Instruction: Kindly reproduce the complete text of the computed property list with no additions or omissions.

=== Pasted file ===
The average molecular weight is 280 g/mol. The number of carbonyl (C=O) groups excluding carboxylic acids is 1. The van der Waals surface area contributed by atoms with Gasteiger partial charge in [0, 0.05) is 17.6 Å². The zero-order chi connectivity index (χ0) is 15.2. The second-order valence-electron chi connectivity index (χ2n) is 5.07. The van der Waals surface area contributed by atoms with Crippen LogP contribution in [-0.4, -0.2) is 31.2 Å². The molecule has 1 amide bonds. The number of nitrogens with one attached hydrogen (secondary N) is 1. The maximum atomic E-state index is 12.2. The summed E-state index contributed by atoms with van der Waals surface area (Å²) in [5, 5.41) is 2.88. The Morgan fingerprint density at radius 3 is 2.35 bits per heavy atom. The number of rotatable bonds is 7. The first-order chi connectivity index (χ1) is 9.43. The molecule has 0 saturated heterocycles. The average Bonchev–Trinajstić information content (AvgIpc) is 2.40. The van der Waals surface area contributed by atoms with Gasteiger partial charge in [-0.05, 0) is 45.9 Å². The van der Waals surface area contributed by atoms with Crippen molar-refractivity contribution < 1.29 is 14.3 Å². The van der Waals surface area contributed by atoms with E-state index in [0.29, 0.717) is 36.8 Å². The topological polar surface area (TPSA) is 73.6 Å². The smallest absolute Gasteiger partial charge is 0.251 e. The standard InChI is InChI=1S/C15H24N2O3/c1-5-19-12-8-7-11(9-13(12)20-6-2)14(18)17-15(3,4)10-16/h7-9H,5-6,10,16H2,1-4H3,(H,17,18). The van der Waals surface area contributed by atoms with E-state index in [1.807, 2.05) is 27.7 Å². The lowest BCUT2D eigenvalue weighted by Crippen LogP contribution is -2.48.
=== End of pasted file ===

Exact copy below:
The average molecular weight is 280 g/mol. The number of carbonyl (C=O) groups excluding carboxylic acids is 1. The van der Waals surface area contributed by atoms with Gasteiger partial charge in [0, 0.05) is 17.6 Å². The zero-order chi connectivity index (χ0) is 15.2. The second-order valence-electron chi connectivity index (χ2n) is 5.07. The van der Waals surface area contributed by atoms with Crippen LogP contribution in [-0.4, -0.2) is 31.2 Å². The molecule has 1 amide bonds. The number of nitrogens with one attached hydrogen (secondary N) is 1. The maximum atomic E-state index is 12.2. The summed E-state index contributed by atoms with van der Waals surface area (Å²) in [5, 5.41) is 2.88. The Morgan fingerprint density at radius 3 is 2.35 bits per heavy atom. The number of rotatable bonds is 7. The first-order chi connectivity index (χ1) is 9.43. The molecule has 0 saturated heterocycles. The average Bonchev–Trinajstić information content (AvgIpc) is 2.40. The van der Waals surface area contributed by atoms with Gasteiger partial charge in [-0.05, 0) is 45.9 Å². The van der Waals surface area contributed by atoms with Crippen molar-refractivity contribution < 1.29 is 14.3 Å². The van der Waals surface area contributed by atoms with E-state index in [0.29, 0.717) is 36.8 Å². The topological polar surface area (TPSA) is 73.6 Å². The smallest absolute Gasteiger partial charge is 0.251 e. The standard InChI is InChI=1S/C15H24N2O3/c1-5-19-12-8-7-11(9-13(12)20-6-2)14(18)17-15(3,4)10-16/h7-9H,5-6,10,16H2,1-4H3,(H,17,18). The van der Waals surface area contributed by atoms with E-state index in [1.807, 2.05) is 27.7 Å². The lowest BCUT2D eigenvalue weighted by Crippen LogP contribution is -2.48.